If your clients need another reason to get down to a reasonable weight, the health of their brains may be a good one. A new study out of the University of Sheffield has discovered that being overweight may exacerbate Alzheimer’s disease.
While maintaining a healthy weight may preserve brain structure in the case of mild Alzheimer’s disease, obesity may impact neural tissue vulnerability and worsen Alzheimer’s, based on a multimodal neuroimaging study.
The highlights of the study, published in The Journal of Alzheimer's Disease Reports, show how being overweight in mid-life may impact brain health as we age.
According to Professor Annalena Venneri, lead author of the study from the University of Sheffield's Neuroscience Institute and NIHR Sheffield Biomedical Research Centre, "More than 50 million people are thought to be living with Alzheimer's disease and despite decades of ground-breaking studies and a huge global research effort, we still don't have a cure for this cruel disease.”
Venneri believes prevention plays a pivotal role in fighting this disease. While obesity doesn’t cause Alzheimer’s, the study shows that an additional burden is put on brain health when a person is overweight and this in turn may worsen Alzheimer's disease.
Venneri notes that chronic conditions that lead to dementia often “lurk in the background” for several years, so don’t put off losing weight until you’re in your 60s if you’re overweight. People should consider their brain health and disease prevention much earlier. Education of children and teens about the risk of being overweight in long term health, including dementia, is also vital.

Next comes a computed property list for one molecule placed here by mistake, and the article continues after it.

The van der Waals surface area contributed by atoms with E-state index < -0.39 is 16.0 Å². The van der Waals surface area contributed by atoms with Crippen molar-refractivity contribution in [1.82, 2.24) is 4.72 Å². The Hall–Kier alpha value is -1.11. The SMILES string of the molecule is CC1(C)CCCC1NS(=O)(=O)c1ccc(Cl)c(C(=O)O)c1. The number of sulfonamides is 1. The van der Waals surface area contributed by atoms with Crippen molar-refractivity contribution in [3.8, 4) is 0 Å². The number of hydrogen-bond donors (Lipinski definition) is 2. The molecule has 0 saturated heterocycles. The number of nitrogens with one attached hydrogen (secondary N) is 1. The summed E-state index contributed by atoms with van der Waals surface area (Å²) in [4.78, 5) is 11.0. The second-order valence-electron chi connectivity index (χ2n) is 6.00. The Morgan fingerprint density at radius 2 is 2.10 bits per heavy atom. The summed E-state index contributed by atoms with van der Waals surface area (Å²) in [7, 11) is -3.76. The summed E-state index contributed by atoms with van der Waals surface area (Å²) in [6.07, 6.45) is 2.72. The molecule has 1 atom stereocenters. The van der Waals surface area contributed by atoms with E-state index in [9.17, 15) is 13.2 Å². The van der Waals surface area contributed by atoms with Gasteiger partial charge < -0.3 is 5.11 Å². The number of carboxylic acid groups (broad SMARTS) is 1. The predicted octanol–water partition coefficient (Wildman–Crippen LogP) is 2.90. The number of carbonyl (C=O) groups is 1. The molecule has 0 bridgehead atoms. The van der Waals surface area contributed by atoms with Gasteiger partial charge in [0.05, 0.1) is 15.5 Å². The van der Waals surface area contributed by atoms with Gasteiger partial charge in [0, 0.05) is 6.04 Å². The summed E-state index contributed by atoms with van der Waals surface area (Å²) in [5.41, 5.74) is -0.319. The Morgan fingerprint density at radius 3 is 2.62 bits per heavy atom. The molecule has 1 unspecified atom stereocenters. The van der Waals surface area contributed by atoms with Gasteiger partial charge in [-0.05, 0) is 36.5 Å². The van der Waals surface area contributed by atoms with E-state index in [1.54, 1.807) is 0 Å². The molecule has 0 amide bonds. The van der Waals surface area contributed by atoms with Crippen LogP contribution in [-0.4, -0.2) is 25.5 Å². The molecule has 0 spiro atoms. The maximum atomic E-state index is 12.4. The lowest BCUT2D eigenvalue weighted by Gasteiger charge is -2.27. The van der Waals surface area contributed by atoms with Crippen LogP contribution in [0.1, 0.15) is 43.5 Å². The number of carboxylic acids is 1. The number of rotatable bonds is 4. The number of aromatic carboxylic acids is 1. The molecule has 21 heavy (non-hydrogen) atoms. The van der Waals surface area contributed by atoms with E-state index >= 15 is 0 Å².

Let's take a look at this study.
Scientists at the University of Sheffield and the University of Eastern Finland evaluated MRI scans from 47 clinically-diagnosed patients with mild Alzheimer’s dementia, 68 patients with mild cognitive impairment, and 57 cognitively healthy participants.
Three complementary, computational methods were used to evaluate the anatomy of the brain, blood flow, and fibers of the brain. Multiple brain images and measured differences in local concentrations of brain tissue were compared to evaluate grey mater volume (which degrades in the onset of Alzheimer’s), white matter integrity, cerebral blood flow, and obesity.
A positive association between obesity and grey matter volume near the right temporoparietal junction was found in mild dementia patients. This led researchers to believe that obesity may contribute toward neural vulnerability in healthy individuals, along with those with some cognitive impairment.
According to the study, brain structure could be preserved in patients with age-related weight loss in cases of mild Alzheimer’s disease if a healthy weight were maintained.
Dr. Matteo De Marco from the University of Sheffield’s Neuroscience Institute and a co-author of the study, notes that weight change is a common symptom in early stages of Alzheimer’s disease as people either forget to eat or start to snack on convenience foods like cookies or chips, instead of more nutritious food.
Healthy weight maintenance could preserve brain structure in people with mild Alzheimer’s disease. Nutrition for brain health is equally important as for heart disease or diabetes.
Health professionals can use the following tips for weight maintenance and dementia reduction for their clients:
- Reduce empty calories from sugary treats and salty snacks.
- Limit calorie-laden beverages such as smoothies, sports drinks, or alcohol.
- Include fish in your diet twice per week to reduce risk of Alzheimer’s.
- Add blueberries to whole grain cereal or yogurt. They have been linked with reduction in dementia risk.
- Exercise at least 30 minutes most days of the week. Take a walk, ride a bike, play tennis!
- Reduce mindless eating while reading, watching TV, or doing other activities.
- Add more vegetables to your meals for volume, but not calories.
- Drink plenty of water. You may be quelling your thirst with food instead of water.
By Lisa Andrews, MEd, RD, LD
Dake, Manmohi D. et al. ‘Obesity and Brain Vulnerability in Normal and Abnormal Aging: A Multimodal MRI Study’. 1 Jan. 2021 : 65 – 77.
Stephanie Ronco has been editing for Food and Health Communications since 2011. She graduated from Colorado College magna cum laude with distinction in Comparative Literature. She was elected a member of Phi Beta Kappa in 2008.